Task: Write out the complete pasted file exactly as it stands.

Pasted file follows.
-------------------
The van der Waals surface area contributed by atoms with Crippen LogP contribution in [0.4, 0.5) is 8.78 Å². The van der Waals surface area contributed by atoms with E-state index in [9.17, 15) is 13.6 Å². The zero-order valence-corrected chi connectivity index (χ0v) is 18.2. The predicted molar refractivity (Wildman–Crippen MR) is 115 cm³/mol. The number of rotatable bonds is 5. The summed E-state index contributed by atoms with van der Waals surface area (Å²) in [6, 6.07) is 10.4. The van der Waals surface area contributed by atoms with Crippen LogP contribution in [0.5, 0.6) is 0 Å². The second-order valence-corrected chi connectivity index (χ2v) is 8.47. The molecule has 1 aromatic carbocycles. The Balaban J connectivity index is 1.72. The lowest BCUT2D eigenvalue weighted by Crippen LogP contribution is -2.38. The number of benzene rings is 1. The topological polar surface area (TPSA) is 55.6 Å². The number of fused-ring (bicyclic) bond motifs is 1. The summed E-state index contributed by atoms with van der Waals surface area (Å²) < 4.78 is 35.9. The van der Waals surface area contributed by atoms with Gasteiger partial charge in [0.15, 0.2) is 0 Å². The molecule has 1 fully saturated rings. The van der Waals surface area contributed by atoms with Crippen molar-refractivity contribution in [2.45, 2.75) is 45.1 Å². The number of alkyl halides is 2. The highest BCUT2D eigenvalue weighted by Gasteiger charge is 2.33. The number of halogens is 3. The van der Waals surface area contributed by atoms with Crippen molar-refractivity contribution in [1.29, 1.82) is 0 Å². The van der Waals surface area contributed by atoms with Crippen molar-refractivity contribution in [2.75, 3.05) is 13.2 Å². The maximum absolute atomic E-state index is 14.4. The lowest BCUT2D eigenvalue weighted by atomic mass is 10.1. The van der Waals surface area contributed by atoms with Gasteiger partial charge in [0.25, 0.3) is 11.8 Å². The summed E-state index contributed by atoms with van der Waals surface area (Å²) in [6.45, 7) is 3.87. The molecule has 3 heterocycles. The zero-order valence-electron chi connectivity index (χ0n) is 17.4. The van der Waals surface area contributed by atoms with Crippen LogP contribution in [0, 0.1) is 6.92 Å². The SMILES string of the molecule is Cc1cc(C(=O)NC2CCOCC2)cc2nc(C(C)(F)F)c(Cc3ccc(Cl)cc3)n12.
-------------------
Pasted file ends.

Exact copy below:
The van der Waals surface area contributed by atoms with Crippen LogP contribution in [0.4, 0.5) is 8.78 Å². The van der Waals surface area contributed by atoms with E-state index in [9.17, 15) is 13.6 Å². The zero-order valence-corrected chi connectivity index (χ0v) is 18.2. The predicted molar refractivity (Wildman–Crippen MR) is 115 cm³/mol. The number of rotatable bonds is 5. The summed E-state index contributed by atoms with van der Waals surface area (Å²) in [6, 6.07) is 10.4. The van der Waals surface area contributed by atoms with Crippen LogP contribution in [0.5, 0.6) is 0 Å². The second-order valence-corrected chi connectivity index (χ2v) is 8.47. The molecule has 1 aromatic carbocycles. The Balaban J connectivity index is 1.72. The lowest BCUT2D eigenvalue weighted by Crippen LogP contribution is -2.38. The number of benzene rings is 1. The topological polar surface area (TPSA) is 55.6 Å². The number of fused-ring (bicyclic) bond motifs is 1. The summed E-state index contributed by atoms with van der Waals surface area (Å²) < 4.78 is 35.9. The van der Waals surface area contributed by atoms with Gasteiger partial charge in [0.15, 0.2) is 0 Å². The molecule has 1 fully saturated rings. The van der Waals surface area contributed by atoms with Crippen molar-refractivity contribution in [2.45, 2.75) is 45.1 Å². The number of alkyl halides is 2. The highest BCUT2D eigenvalue weighted by Gasteiger charge is 2.33. The number of halogens is 3. The van der Waals surface area contributed by atoms with Crippen molar-refractivity contribution in [1.29, 1.82) is 0 Å². The van der Waals surface area contributed by atoms with Crippen molar-refractivity contribution in [2.75, 3.05) is 13.2 Å². The maximum absolute atomic E-state index is 14.4. The lowest BCUT2D eigenvalue weighted by atomic mass is 10.1. The van der Waals surface area contributed by atoms with Gasteiger partial charge in [0.25, 0.3) is 11.8 Å². The summed E-state index contributed by atoms with van der Waals surface area (Å²) in [6.45, 7) is 3.87. The molecule has 3 heterocycles. The zero-order valence-electron chi connectivity index (χ0n) is 17.4. The van der Waals surface area contributed by atoms with Crippen LogP contribution in [0, 0.1) is 6.92 Å². The SMILES string of the molecule is Cc1cc(C(=O)NC2CCOCC2)cc2nc(C(C)(F)F)c(Cc3ccc(Cl)cc3)n12.